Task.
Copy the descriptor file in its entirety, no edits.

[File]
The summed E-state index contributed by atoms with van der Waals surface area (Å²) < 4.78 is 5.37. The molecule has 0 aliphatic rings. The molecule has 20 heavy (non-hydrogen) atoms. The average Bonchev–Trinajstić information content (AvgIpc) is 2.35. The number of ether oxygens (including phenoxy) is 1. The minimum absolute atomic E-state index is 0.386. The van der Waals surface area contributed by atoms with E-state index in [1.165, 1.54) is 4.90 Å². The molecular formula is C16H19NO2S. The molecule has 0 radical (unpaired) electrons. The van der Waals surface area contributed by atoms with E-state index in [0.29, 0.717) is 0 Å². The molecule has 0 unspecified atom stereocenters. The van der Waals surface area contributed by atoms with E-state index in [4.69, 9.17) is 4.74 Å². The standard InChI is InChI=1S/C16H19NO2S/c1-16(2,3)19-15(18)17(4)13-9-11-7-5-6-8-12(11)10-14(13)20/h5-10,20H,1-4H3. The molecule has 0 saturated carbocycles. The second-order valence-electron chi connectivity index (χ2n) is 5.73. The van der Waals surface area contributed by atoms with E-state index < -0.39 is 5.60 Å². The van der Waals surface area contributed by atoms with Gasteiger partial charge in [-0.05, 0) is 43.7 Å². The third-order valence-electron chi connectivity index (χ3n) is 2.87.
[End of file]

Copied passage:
The summed E-state index contributed by atoms with van der Waals surface area (Å²) < 4.78 is 5.37. The molecule has 0 aliphatic rings. The molecule has 20 heavy (non-hydrogen) atoms. The average Bonchev–Trinajstić information content (AvgIpc) is 2.35. The number of ether oxygens (including phenoxy) is 1. The minimum absolute atomic E-state index is 0.386. The van der Waals surface area contributed by atoms with E-state index in [1.165, 1.54) is 4.90 Å². The molecular formula is C16H19NO2S. The molecule has 0 radical (unpaired) electrons. The van der Waals surface area contributed by atoms with E-state index in [0.29, 0.717) is 0 Å². The molecule has 0 unspecified atom stereocenters. The van der Waals surface area contributed by atoms with E-state index in [4.69, 9.17) is 4.74 Å². The standard InChI is InChI=1S/C16H19NO2S/c1-16(2,3)19-15(18)17(4)13-9-11-7-5-6-8-12(11)10-14(13)20/h5-10,20H,1-4H3. The molecule has 0 saturated carbocycles. The second-order valence-electron chi connectivity index (χ2n) is 5.73. The van der Waals surface area contributed by atoms with E-state index < -0.39 is 5.60 Å². The van der Waals surface area contributed by atoms with Gasteiger partial charge in [-0.05, 0) is 43.7 Å². The third-order valence-electron chi connectivity index (χ3n) is 2.87.